August 23, 1944 was a day that
marked the historic destiny of Romania between 1945 and 1989. On the afternoon
that day, King Mihai I overthrew and arrested Marshal Ion Antonescu, the head
of the Government, and his acolytes and brought Romania out of the Alliance
with Germany. His actions shortened the war by approximately six months, some
military experts believe. The change brought great joy to the population, who
thought that day would open up a period of peace and economic prosperity, as
well as a restoration of the democratic political system destroyed by Fascism
all over Europe. Unfortunately, people couldn't foresee the advent of the
bloodiest political regime in the history of Romania - communism.
The Center for Oral History of the
Romanian Radio Broadcasting Corporation stores a 1984 interview Mircea Ionnitiu
gave to Radio Free Europe. Ionnitiu went to school with Mihai I and advised the
monarch throughout his hardest times. Ionnitiu recalled hostilities erupted
between Romania and Germany in the wake of Antonescu's arrest.
"On the morning of August 24 hostilities broke out with
Germany. For 24 hours, the capital city was subjected to terror raids, a series
of civilian buildings were damaged or razed to the ground and civilians got
gunned down on Victory Road. The Government declared war to Germany following
these hostile actions, and ordered the army to fight off the raids and drive
the enemy out of the country. The last pockets of German resistance are
cleansed from the capital city and the last German troops stationed in the
Baneasa-Otopeni region are repelled".
During the communist regime,
official propaganda talked of the Soviet contribution to the events of August
23, 1944 and the liberation of Romania. Under the Ceausescu regime, the focus
was laid on the contribution of the communist party to the change that occurred
on August 23 and to the liberation of Romania. Yet a major contribution was
left out of history books all those years, namely the assistance of the US Air
Force in liquidating the German resistance in the days that followed the change
of power on August 23, 1944. Mircea Ionnitiu:
"What was surprising was the attack of the US Air Force on
German installations north of Bucharest, as per the instructions communicated
on August 21. US heavy bombers attacked on August 26 at 1 AM. Their actions
helped the Romanian military eradicate the presence of German soldiers around
the capital city. Following this action the Romanian army captured some 700
prisoners, although it sustained some 1,400 casualties. Until August 30 the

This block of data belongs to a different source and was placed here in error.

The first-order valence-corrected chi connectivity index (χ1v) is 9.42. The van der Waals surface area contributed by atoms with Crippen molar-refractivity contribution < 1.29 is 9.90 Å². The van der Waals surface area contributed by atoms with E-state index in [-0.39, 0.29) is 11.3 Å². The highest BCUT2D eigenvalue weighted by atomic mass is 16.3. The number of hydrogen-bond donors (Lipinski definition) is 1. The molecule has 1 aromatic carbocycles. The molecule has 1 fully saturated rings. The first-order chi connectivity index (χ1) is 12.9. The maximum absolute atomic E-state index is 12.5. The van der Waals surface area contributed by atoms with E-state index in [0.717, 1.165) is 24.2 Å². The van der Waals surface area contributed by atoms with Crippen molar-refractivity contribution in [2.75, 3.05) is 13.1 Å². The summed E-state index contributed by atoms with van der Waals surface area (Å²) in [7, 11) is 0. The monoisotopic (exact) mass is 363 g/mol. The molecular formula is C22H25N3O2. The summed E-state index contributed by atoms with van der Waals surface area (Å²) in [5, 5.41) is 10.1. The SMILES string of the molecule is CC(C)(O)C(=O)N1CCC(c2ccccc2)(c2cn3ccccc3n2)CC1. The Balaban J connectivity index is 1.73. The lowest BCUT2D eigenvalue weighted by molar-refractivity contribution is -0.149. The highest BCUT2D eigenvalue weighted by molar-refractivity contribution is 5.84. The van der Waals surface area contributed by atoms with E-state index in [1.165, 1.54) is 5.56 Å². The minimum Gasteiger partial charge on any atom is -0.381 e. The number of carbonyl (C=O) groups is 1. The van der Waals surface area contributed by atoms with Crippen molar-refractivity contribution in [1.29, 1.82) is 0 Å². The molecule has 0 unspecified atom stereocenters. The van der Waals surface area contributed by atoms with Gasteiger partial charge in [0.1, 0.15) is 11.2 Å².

rest of the country was liberated of all German resistance pockets, a total of
56,000 prisoners of war being captured, at a cost of 8,500 dead or gravely wounded.
Fierce battles unfolded in Ploiesti, which held the largest concentration of
German military. Worth noting is the country was liberated exclusively by the
Mircea Ionnitiu also spoke about
the Soviet contribution to fighting off German resistance.
"The only operation that
involved the participation of Soviet troops was the cleansing of Ploiesti,
where Soviet troops entered the battle on August 29. Over 265 thousand Romanian
soldiers helped win back northern Transylvania from Hungarian occupation, and
some 8,500 were killed or wounded in this operation. Soviet troops helped carry
out military operations in Transylvania. The campaign ended on October 25,
1944, when Satu Mare and Carei in the north were liberated, the very day King
Mihai turned 23".
Today, we look back on Romania
breaking its alliance with Germany as a clever maneuver by means of which the
king and his entourage did everything in their power to ensure Romania gets off
easily from a very unpleasant situation. Mircea Ionnitiu believes however that
August 23 was not a day to celebrate.
"August 23 is not a celebration. It's a day we need to
remember with utmost respect for those who gave their lives on the fields of
Bessarabia, in the steppes of Ukraine, on the shores of the Don and Volga
rivers, in the valleys of the Caucasus and Crimea, but also those who fell
defending Bucharest and sacrificed their lives liberating Cluj. It's a mourning
day, when we, the survivors, need to reflect on the moral value of the useless
sacrifice made for the state and for the moral and spiritual reintegration of
the nation. To conclude, I recall the words of King Mihai in the proclamation
of August 23, 1944: 'Our people knows how to master its own fate! Whoever
opposes our decision, which stems from our free will and does not bear down on
anyone's liberties, will be an enemy of our people. The new Government means
the start of a new era, where the rights and liberties of all the citizens are
safeguarded and will be observed'. This is an excerpt from the King's
proclamation, and 40 years on we must continue to fight to attain these goals".
75 years since the events of August
23, 1944, we can argue Romanians have understood what the context back then was
like, and why people felt the need to do their duty to the country.
(Translated by V. Palcu)